What is it about Dead Space 2 that makes it so special? One of the things it instantly gains is its expansion of the science-fiction medium as a whole. In Hollywood, filmmakers are restricted to the bounds of Earth to depict their creative journeys, where they can only do as much as their locations and set creativity will allow them to do. On the flip-side, videogames such as Dead Space 2 have no limitations; they are bound only by the designers’ imagination. The folks at Visceral Games understand this more than any other developer in the history of the gaming industry, unchaining our customs and expanding our minds with uncanny sequences that are, at their very core, the definition of inspiring. From enemy design the likes of which we have not seen since the Silent Hill series was at its boom period to mapping out the bird-infested living quarters of a caretaker gone mad, the mood is set throughout the game thanks to the imagination of those who have put everything in place.
Dead Space 2 works best when it is pulling from all directions of inspiration, taking things such as a classroom we might find here on Earth and distorting its edges to give it the feel of something familiar but entirely different all the same. Not dissimilar to mistaking a stranger for a friend from behind, Dead Space 2 pulls back the curtain abruptly in most cases, turning something joyous into a relatively shocking experience. Seeing daycares, churches, living quarters, and even retail corridors molded into something heinous and strange with a dark tint over it is a strength for Dead Space 2, even if it’s a new feeling to the series. It is -- and I mean this as the highest form of a compliment -- like playing through one of your nightmares.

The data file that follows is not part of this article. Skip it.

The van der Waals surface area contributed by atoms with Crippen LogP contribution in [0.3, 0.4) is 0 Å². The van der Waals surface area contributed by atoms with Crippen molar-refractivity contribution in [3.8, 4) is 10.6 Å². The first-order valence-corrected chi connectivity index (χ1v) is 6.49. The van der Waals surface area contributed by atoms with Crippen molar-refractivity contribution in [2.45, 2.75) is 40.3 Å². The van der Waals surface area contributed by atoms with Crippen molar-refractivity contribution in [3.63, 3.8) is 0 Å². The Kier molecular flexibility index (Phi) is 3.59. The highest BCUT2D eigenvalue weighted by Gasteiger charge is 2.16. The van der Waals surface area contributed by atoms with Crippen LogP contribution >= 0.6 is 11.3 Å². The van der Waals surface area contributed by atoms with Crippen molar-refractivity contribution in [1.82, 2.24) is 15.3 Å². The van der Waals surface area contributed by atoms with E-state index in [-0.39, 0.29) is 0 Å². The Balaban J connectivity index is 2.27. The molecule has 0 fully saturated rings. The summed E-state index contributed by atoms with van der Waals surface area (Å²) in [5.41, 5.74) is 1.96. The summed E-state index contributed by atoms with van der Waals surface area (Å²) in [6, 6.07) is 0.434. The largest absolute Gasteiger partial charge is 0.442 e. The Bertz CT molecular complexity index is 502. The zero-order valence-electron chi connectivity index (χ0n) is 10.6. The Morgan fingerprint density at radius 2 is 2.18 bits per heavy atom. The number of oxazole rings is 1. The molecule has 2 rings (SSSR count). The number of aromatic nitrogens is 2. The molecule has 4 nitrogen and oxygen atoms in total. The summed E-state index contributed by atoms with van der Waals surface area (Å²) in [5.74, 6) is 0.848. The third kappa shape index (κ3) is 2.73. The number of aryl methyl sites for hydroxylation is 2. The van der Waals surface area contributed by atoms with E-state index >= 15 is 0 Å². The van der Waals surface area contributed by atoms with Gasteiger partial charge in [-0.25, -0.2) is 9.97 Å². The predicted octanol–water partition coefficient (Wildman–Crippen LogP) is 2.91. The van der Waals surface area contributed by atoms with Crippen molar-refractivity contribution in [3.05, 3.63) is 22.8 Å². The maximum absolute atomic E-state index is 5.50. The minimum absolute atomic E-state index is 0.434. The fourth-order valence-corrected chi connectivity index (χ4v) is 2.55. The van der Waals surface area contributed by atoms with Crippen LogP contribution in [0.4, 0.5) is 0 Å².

While nothing may ever top Uncharted 3: Drake’s Deception in terms of cinematic value for gaming, Dead Space 2 is no lightweight; consider it the Adam Wainwright to Uncharted’s Roy Halladay, providing monumental moments when they are needed most, such as rocketing through space and dodging asteroids ala God of War or being dragged through an abandoned hull by a creature you can’t quite see until it is nose-to-nose with you. Uncharted’s amazing cut-scenes and edge-of-your-seat gameplay sequences will be tops for many years, but Dead Space 2’s flirtations with the cinematic feel more realistic. After all, just how many times can Nathan Drake be thrown from skyscrapers or escape sinking labyrinths before he croaks?
All great things have a tragic end, and that may very well be in place for the Dead Space IP. EA has been dissatisfied with the end results on Dead Space 2’s sales, and look to take the franchise in a different direction by turning the ingenious third-person survival horror title, complete with its fantastic HUD that depicts Isaac’s iconic life bar along his spinal column, into a first-person shooter. What a pity to see corporation step in and throw a winning formula under the bus for the sake of an experiment that will crush originality in favor of placing another great circular franchise into a square box, no matter how much they must mash it and break it in order to make it fit. Let’s hope they have a change of heart. Dead Space 2 is deadlocked with the original in terms of quality, and I consider both to be among the best games of this generation. Do not miss them.